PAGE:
As featured on p. 218 of "Bloggers on the Bus," under the name "a MyDD blogger."

Tuesday, December 23, 2008

Friedman, In The Study, With The Manifesto Of Laissez-Faire Capitalism

The New York Times had a great article about how the President and his philosophy of the "ownership society" inflated the housing bubble and caused the historic collapse in the market. And I guess this is true to an extent, and the article doesn't presume that encouraging homeownership is solely responsible. But the article only skirts around the edges of why this was dangerous.

From his earliest days in office, Mr. Bush paired his belief that Americans do best when they own their own home with his conviction that markets do best when let alone.

He pushed hard to expand homeownership, especially among minorities, an initiative that dovetailed with his ambition to expand the Republican tent — and with the business interests of some of his biggest donors. But his housing policies and hands-off approach to regulation encouraged lax lending standards.

Mr. Bush did foresee the danger posed by Fannie Mae and Freddie Mac, the government-sponsored mortgage finance giants. The president spent years pushing a recalcitrant Congress to toughen regulation of the companies, but was unwilling to compromise when his former Treasury secretary wanted to cut a deal. And the regulator Mr. Bush chose to oversee them — an old prep school buddy — pronounced the companies sound even as they headed toward insolvency.

As early as 2006, top advisers to Mr. Bush dismissed warnings from people inside and outside the White House that housing prices were inflated and that a foreclosure crisis was looming. And when the economy deteriorated, Mr. Bush and his team misdiagnosed the reasons and scope of the downturn; as recently as February, for example, Mr. Bush was still calling it a “rough patch.”

The result was a series of piecemeal policy prescriptions that lagged behind the escalating crisis.

The focus on Fannie and Freddie is kind of ridiculous, as I've gone over on this blog time and again. They were a symptom and not a cause, entering the toxic market well after it had gotten out of control. What the article described, but not boldly enough, is that Bush's crusade for homeownership, a POLITICAL strategy designed to win the hearts of minorities and low-income Americans who could realize their dreams, was achieved through a crusade for deregulation, an IDEOLOGICAL strategy designed to allow financial executives the most leeway possible to conduct their sophisticated Ponzi schemes. Bush and his advisors would never interfere with the inflation of the bubble, because it won them a rhetorical victory, and they laughed off suggestions that the crash would be extremely dangerous. So they allowed lenders to come up with instruments that basically pushed the global economic system to the brink of collapse.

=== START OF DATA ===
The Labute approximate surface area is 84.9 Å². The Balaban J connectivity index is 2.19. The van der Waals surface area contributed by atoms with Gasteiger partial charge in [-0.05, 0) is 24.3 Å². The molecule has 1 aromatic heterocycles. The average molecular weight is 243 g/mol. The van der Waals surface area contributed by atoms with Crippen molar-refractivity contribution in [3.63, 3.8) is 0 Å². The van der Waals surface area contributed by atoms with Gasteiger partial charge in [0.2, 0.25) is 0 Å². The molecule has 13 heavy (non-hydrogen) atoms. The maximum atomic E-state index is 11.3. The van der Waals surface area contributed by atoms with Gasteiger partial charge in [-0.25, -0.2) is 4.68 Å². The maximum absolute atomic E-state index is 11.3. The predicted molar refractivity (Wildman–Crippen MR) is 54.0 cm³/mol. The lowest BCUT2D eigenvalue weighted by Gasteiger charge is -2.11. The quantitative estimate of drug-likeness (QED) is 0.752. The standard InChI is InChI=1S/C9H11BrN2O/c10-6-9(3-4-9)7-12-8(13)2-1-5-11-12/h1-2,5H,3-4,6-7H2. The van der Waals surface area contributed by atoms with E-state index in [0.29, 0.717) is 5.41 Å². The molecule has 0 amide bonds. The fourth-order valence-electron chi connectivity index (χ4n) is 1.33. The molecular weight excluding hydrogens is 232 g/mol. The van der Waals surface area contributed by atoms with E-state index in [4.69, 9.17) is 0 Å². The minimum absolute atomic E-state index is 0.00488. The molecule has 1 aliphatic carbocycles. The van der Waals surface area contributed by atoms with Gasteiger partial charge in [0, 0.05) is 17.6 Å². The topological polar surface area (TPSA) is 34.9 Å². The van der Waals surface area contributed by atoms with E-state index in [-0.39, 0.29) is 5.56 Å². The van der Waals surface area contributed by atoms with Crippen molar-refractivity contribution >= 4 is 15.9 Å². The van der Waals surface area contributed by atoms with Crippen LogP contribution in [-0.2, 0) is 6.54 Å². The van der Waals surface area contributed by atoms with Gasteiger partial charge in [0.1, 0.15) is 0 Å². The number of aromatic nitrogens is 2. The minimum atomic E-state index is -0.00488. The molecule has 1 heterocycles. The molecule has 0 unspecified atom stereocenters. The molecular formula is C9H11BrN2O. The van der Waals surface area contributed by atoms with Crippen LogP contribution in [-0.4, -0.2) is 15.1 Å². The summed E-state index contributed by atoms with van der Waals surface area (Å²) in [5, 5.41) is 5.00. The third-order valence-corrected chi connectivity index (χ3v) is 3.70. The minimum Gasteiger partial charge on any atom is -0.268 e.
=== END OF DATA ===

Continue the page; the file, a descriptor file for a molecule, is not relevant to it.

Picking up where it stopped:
While much of this is the same old story of politics over policy - Bush could go around and say "Owning your own home is the greatest gift of all" and feign obliviousness to the chicanery used to get people into these homes - I don't want to divorce the ideology from the politics. The President was always a laissez-faire capitalist and a free market fundamentalist, using government to encourage homeownership, in this case, but essentially eliminating the rules that would create any barriers to making that a reality. And that was by design.

The president’s first chairman of the Securities and Exchange Commission promised a “kinder, gentler” agency. The second was pushed out amid industry complaints that he was too aggressive. Under its current leader, the agency failed to police the catastrophic decisions that toppled the investment bank Bear Stearns and contributed to the current crisis, according to a recent inspector general’s report.

As for Mr. Bush’s banking regulators, they once brandished a chain saw over a 9,000-page pile of regulations as they promised to ease burdens on the industry. When states tried to use consumer protection laws to crack down on predatory lending, the comptroller of the currency blocked the effort, asserting that states had no authority over national banks.

The administration won that fight at the Supreme Court. But Roy Cooper, North Carolina’s attorney general, said, “They took 50 sheriffs off the beat at a time when lending was becoming the Wild West.”

While it's important that the President tells the whole country that you can own a home no matter how much money you make, it's far more important that he create conditions where lenders can actually give those kinds of mortgages out. The lenders were of course responding to demand for mortgage-backed securities and derivatives and threw away lending standards so they could print up more and more of them. Barry Ritholtz gets this right - the problem was that Bush was an avowed deregulator.